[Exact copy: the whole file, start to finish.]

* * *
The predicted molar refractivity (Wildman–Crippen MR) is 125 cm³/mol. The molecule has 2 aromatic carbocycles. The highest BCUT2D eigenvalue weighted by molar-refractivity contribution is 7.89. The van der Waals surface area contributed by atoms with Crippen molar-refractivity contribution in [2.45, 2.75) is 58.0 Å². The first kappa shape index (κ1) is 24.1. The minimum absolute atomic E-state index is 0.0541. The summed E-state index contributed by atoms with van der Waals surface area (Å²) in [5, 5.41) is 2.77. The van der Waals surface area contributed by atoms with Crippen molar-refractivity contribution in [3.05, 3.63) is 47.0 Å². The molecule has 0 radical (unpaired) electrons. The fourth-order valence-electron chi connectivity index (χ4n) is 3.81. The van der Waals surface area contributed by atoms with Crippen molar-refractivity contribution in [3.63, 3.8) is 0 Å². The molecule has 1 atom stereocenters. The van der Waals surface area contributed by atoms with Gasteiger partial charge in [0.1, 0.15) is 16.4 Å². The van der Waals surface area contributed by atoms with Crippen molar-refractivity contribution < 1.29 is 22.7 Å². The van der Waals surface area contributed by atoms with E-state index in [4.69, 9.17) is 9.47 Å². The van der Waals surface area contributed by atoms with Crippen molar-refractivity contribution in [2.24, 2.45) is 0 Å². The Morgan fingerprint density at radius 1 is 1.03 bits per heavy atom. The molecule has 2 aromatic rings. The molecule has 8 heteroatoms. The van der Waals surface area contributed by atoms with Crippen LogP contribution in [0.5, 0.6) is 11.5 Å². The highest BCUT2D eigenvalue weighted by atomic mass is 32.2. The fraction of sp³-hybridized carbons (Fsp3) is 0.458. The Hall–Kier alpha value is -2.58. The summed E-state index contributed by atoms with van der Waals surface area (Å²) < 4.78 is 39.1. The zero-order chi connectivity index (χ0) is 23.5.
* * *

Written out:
The predicted molar refractivity (Wildman–Crippen MR) is 125 cm³/mol. The molecule has 2 aromatic carbocycles. The highest BCUT2D eigenvalue weighted by molar-refractivity contribution is 7.89. The van der Waals surface area contributed by atoms with Crippen molar-refractivity contribution in [2.45, 2.75) is 58.0 Å². The first kappa shape index (κ1) is 24.1. The minimum absolute atomic E-state index is 0.0541. The summed E-state index contributed by atoms with van der Waals surface area (Å²) in [5, 5.41) is 2.77. The van der Waals surface area contributed by atoms with Crippen molar-refractivity contribution in [3.05, 3.63) is 47.0 Å². The molecule has 0 radical (unpaired) electrons. The fourth-order valence-electron chi connectivity index (χ4n) is 3.81. The van der Waals surface area contributed by atoms with Crippen molar-refractivity contribution in [3.63, 3.8) is 0 Å². The molecule has 1 atom stereocenters. The van der Waals surface area contributed by atoms with Gasteiger partial charge in [0.1, 0.15) is 16.4 Å². The van der Waals surface area contributed by atoms with Crippen molar-refractivity contribution < 1.29 is 22.7 Å². The van der Waals surface area contributed by atoms with E-state index in [4.69, 9.17) is 9.47 Å². The van der Waals surface area contributed by atoms with Crippen molar-refractivity contribution in [2.24, 2.45) is 0 Å². The Morgan fingerprint density at radius 1 is 1.03 bits per heavy atom. The molecule has 2 aromatic rings. The molecule has 8 heteroatoms. The van der Waals surface area contributed by atoms with Crippen LogP contribution in [0.5, 0.6) is 11.5 Å². The highest BCUT2D eigenvalue weighted by atomic mass is 32.2. The fraction of sp³-hybridized carbons (Fsp3) is 0.458. The Hall–Kier alpha value is -2.58. The summed E-state index contributed by atoms with van der Waals surface area (Å²) < 4.78 is 39.1. The zero-order chi connectivity index (χ0) is 23.5.